And talking of ‘off the highway’ the one thing the Crosstourer doesn’t have, is much off-road capability. It’s ok for a jaunt across the common rather than anything more adventurous, so it’s inevitable that direct comparisons are going to be made. If you are one of those very few riders who really DO want to go mud plugging, then buy the BMW 1250 GS – which is an alternative that prospective buyers will naturally consider. But I can tell you, you’re comparing chalk and cheese. There are those farmer-bikers out there who might like heavyweight clunky gearboxes to remind them of harvest time in their combine and those who have so much money for throwing at parts and frequent repair costs that it doesn’t matter anyway. But if you want the nicest bike to ride, made by the manufacturer that offers the best engineered machines – then there’s no contest.
Its smoothness, its silence, its amazing flexibility and its comfort combine to envelop you in sweetness. The faster you go the better this bike gets and the better you get – or so the Crosstourer makes you think. High speed along winding roads is as nothing; bumps are absorbed whole thanks to the compliant suspension and it tracks through bends, stable and accurate.
Nothing is perfect, of course, and the only negative comment I can make concerns the aerodynamics. The manually adjustable screen generated rather more turbulence than you would expect. Obviously every rider sits differently, wears a different helmet and presents a different shape to the wind, but I’m sure a session at Farnborough with Barnes Wallis could bring about a vast improvement.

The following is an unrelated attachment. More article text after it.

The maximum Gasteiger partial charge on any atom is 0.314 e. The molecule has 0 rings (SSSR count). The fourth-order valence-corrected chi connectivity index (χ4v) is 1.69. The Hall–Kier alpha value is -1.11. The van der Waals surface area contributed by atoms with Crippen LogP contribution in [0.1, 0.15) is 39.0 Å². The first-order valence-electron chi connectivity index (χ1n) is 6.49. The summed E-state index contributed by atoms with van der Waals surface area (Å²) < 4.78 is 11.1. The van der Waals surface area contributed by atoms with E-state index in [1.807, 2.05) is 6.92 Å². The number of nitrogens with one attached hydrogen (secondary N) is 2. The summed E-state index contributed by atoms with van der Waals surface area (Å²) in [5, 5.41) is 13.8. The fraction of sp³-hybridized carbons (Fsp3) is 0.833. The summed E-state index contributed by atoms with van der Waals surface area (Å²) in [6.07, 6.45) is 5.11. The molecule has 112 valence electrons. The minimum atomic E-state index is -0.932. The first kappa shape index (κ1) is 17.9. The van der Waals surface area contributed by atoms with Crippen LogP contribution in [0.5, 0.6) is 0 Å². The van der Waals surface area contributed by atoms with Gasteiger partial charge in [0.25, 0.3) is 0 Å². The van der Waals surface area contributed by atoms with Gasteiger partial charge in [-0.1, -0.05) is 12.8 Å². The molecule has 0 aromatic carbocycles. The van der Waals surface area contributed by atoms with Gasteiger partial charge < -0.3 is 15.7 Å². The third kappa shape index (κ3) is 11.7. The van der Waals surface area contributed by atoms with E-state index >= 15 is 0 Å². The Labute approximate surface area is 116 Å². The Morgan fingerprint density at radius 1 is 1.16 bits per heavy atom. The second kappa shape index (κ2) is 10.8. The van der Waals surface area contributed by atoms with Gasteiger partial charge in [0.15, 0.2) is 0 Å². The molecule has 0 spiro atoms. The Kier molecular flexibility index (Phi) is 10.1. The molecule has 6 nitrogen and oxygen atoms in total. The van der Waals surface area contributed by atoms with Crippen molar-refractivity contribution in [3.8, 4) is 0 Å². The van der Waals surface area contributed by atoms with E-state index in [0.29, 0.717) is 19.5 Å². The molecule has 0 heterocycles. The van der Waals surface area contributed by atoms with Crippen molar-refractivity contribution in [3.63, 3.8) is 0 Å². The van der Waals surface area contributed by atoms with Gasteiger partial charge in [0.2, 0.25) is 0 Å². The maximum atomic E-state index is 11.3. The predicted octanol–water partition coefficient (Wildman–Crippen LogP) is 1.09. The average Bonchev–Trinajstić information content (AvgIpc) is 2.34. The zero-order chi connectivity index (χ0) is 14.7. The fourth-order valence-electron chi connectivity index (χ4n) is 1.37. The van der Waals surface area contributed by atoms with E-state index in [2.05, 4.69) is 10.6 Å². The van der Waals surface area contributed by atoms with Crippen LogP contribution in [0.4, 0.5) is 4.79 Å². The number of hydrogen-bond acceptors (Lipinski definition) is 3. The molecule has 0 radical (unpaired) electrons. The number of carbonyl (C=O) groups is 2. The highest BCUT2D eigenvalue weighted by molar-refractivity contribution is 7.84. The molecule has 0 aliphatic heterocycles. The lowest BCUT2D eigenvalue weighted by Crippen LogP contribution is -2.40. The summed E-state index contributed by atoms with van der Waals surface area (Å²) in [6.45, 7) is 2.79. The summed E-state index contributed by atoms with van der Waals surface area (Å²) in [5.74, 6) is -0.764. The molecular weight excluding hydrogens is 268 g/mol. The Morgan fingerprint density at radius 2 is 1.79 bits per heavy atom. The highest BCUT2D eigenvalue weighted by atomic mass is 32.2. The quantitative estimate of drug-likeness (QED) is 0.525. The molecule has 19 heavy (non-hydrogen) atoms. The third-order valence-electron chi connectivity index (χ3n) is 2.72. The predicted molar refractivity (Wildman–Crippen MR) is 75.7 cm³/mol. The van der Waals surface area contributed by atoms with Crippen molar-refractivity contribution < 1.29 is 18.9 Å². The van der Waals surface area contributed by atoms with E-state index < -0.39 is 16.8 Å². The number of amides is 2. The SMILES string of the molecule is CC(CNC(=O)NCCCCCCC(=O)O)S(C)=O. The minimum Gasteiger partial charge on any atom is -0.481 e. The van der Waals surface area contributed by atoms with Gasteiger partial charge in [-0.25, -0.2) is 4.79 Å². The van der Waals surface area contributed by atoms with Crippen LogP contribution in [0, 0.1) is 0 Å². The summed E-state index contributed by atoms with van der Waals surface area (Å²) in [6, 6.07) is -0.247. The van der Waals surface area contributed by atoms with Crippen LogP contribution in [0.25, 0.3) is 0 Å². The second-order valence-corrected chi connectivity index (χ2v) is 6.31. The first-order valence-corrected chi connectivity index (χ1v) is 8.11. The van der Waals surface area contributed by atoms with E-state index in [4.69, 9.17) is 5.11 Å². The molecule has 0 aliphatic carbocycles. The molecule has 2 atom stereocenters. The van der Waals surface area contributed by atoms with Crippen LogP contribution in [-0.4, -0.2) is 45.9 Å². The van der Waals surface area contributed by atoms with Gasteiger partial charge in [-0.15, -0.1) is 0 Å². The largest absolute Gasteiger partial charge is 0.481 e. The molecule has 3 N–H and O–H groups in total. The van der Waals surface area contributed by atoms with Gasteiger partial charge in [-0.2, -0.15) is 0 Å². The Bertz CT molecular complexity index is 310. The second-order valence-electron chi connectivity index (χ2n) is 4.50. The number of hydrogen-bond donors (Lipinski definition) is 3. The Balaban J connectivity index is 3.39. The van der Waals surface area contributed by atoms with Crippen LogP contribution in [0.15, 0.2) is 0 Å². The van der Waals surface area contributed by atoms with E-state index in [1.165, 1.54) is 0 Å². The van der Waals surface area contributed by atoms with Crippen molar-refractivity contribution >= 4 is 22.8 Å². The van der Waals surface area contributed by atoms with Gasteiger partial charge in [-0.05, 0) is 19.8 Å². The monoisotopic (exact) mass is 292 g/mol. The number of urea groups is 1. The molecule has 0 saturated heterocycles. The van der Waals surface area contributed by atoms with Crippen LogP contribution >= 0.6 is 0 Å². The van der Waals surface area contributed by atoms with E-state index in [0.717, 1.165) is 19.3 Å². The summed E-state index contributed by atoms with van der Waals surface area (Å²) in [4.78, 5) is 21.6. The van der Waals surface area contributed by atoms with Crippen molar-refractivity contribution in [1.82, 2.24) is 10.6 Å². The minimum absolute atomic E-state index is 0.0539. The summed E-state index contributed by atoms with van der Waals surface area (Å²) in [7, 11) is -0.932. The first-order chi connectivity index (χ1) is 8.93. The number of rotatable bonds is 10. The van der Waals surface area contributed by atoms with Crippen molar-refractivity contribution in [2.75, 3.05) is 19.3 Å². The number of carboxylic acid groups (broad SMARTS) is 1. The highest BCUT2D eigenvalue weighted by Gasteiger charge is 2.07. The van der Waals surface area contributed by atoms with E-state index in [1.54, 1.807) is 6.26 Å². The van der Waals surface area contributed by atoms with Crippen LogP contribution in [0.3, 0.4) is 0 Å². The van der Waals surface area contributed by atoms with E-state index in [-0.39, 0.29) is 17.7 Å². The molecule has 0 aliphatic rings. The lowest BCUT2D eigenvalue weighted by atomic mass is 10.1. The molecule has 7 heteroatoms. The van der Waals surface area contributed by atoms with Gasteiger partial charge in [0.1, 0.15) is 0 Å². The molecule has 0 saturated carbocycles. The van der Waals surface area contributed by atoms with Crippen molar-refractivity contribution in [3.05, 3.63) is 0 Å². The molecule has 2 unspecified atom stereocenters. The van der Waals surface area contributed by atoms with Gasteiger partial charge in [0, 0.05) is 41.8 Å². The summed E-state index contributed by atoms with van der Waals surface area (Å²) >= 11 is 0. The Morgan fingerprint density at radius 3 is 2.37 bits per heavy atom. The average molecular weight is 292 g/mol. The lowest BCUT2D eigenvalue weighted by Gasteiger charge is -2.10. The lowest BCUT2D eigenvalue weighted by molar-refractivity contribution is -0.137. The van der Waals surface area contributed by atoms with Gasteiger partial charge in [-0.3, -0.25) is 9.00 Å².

And so, as I wound the bike on and sliced through Shropshire’s finest biking country using the ‘ocean-wide’ power band to haul me up long climbing bends, dappled shadows of trees and strobing sunlight were the only indicators of how fast I was travelling. All objectivity and criticism was cast to the wind and I realised that this is one of the finest motorcycles available.
Able to storm away from most other traffic with just a roll-on of power you tend to overlook the easy-changing six speed gearbox. However, it was whilst pedalling very quickly to escape from a demented bimbo in an out of control Audi TT that had missile lock on me, that I wished for the £950 optional and pioneering, clutchless semi-automatic geared version. Truly a quantum leap forward in biking I’m told by colleagues who’ve used it.
I’m convinced many sports bike riders would have a better time on a Crosstourer – I know I did. On this big, powerful and reliable partner, your choice of adventure is limitless – enough to give a new impetus to your enthusiasm for motorcycling. Impressive in its sheer versatility and all-round talent, Honda’s £11,475 Crosstourer really is a bike for all seasons – and all reasons too.
The proof of all this lies not only in how good it feels, but how, after a week’s familiarity on a beautifully prepared demonstrator, almost everything else feels compromised.
Don’t just believe me. Try the bike yourself!
Read our other Honda Crosstourer review and see what it’s like to live with in the winter.
THE VITAL STATISTICS
Model: Honda Crosstourer.
Engine: 1237cc liquid-cooled 4-stroke V4.
Max power: 95kW
Max torque: 126Nm at 6,500rpm
Transmission: 6 speed manual.
Seat height: 850mm.
Fuel tank: 21.5 litres.
Contact: GP Honda, 13 Brighowgate, Grimsby, DN32 0QL
Tel. 01472 354402.
Websites: www.gphonda.co.uk or www.honda.co.uk/motorcycles